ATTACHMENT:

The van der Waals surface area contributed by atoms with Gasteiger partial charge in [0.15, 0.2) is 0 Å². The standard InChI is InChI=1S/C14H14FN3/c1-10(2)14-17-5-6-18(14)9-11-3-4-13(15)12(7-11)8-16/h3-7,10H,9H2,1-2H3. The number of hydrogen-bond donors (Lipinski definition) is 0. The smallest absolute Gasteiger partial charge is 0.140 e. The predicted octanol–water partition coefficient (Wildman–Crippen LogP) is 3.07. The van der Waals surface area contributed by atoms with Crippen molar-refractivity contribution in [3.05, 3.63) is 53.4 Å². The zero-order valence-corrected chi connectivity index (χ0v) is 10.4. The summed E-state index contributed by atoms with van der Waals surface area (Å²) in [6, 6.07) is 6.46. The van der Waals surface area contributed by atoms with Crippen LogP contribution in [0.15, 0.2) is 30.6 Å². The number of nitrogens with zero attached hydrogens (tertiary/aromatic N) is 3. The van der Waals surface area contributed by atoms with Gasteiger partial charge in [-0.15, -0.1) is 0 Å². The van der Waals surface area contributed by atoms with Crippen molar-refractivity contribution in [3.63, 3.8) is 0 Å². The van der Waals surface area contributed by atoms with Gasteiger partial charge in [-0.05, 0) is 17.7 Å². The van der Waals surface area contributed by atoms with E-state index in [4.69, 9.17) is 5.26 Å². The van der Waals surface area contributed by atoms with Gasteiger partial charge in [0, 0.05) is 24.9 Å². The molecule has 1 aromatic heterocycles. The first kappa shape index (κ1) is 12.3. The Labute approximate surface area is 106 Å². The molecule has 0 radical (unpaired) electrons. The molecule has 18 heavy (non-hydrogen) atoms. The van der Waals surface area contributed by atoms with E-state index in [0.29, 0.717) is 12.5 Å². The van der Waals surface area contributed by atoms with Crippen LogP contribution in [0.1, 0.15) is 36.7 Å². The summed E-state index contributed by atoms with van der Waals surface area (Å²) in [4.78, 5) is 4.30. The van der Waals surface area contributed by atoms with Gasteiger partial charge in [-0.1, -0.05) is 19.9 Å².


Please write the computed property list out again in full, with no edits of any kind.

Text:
The van der Waals surface area contributed by atoms with Gasteiger partial charge in [0.15, 0.2) is 0 Å². The standard InChI is InChI=1S/C14H14FN3/c1-10(2)14-17-5-6-18(14)9-11-3-4-13(15)12(7-11)8-16/h3-7,10H,9H2,1-2H3. The number of hydrogen-bond donors (Lipinski definition) is 0. The smallest absolute Gasteiger partial charge is 0.140 e. The predicted octanol–water partition coefficient (Wildman–Crippen LogP) is 3.07. The van der Waals surface area contributed by atoms with Crippen molar-refractivity contribution in [3.05, 3.63) is 53.4 Å². The zero-order valence-corrected chi connectivity index (χ0v) is 10.4. The summed E-state index contributed by atoms with van der Waals surface area (Å²) in [6, 6.07) is 6.46. The van der Waals surface area contributed by atoms with Crippen LogP contribution in [0.15, 0.2) is 30.6 Å². The number of nitrogens with zero attached hydrogens (tertiary/aromatic N) is 3. The van der Waals surface area contributed by atoms with Gasteiger partial charge in [-0.15, -0.1) is 0 Å². The van der Waals surface area contributed by atoms with Crippen molar-refractivity contribution in [3.63, 3.8) is 0 Å². The van der Waals surface area contributed by atoms with Gasteiger partial charge in [-0.05, 0) is 17.7 Å². The van der Waals surface area contributed by atoms with E-state index in [4.69, 9.17) is 5.26 Å². The van der Waals surface area contributed by atoms with Gasteiger partial charge in [0, 0.05) is 24.9 Å². The molecule has 1 aromatic heterocycles. The first kappa shape index (κ1) is 12.3. The Labute approximate surface area is 106 Å². The molecule has 0 radical (unpaired) electrons. The molecule has 18 heavy (non-hydrogen) atoms. The van der Waals surface area contributed by atoms with E-state index in [0.29, 0.717) is 12.5 Å². The van der Waals surface area contributed by atoms with Crippen LogP contribution in [0.1, 0.15) is 36.7 Å². The summed E-state index contributed by atoms with van der Waals surface area (Å²) in [4.78, 5) is 4.30. The van der Waals surface area contributed by atoms with Gasteiger partial charge in [-0.1, -0.05) is 19.9 Å².